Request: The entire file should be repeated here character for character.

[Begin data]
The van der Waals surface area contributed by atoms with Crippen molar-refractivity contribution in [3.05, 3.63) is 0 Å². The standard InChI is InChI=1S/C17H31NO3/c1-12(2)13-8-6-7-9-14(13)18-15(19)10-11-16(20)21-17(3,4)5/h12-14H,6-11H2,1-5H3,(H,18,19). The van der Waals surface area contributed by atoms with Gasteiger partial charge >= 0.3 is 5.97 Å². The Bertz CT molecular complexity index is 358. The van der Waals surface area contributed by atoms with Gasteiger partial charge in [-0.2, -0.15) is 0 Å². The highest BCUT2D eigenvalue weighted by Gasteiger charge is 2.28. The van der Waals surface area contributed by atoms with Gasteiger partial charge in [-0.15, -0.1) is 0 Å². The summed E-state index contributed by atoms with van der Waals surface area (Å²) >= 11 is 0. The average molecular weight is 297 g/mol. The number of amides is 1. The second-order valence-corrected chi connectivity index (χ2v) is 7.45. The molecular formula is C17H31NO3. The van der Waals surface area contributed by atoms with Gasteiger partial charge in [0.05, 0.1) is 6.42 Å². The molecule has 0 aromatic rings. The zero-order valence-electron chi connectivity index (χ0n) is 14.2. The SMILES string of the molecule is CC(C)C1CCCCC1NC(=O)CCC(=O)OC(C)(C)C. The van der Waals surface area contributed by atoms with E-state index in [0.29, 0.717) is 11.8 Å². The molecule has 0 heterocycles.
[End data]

The van der Waals surface area contributed by atoms with Crippen molar-refractivity contribution in [3.05, 3.63) is 0 Å². The standard InChI is InChI=1S/C17H31NO3/c1-12(2)13-8-6-7-9-14(13)18-15(19)10-11-16(20)21-17(3,4)5/h12-14H,6-11H2,1-5H3,(H,18,19). The van der Waals surface area contributed by atoms with Gasteiger partial charge >= 0.3 is 5.97 Å². The Bertz CT molecular complexity index is 358. The van der Waals surface area contributed by atoms with Gasteiger partial charge in [-0.2, -0.15) is 0 Å². The highest BCUT2D eigenvalue weighted by Gasteiger charge is 2.28. The van der Waals surface area contributed by atoms with Gasteiger partial charge in [-0.15, -0.1) is 0 Å². The summed E-state index contributed by atoms with van der Waals surface area (Å²) >= 11 is 0. The average molecular weight is 297 g/mol. The number of amides is 1. The second-order valence-corrected chi connectivity index (χ2v) is 7.45. The molecular formula is C17H31NO3. The van der Waals surface area contributed by atoms with Gasteiger partial charge in [0.05, 0.1) is 6.42 Å². The molecule has 0 aromatic rings. The zero-order valence-electron chi connectivity index (χ0n) is 14.2. The SMILES string of the molecule is CC(C)C1CCCCC1NC(=O)CCC(=O)OC(C)(C)C. The van der Waals surface area contributed by atoms with E-state index in [0.29, 0.717) is 11.8 Å². The molecule has 0 heterocycles.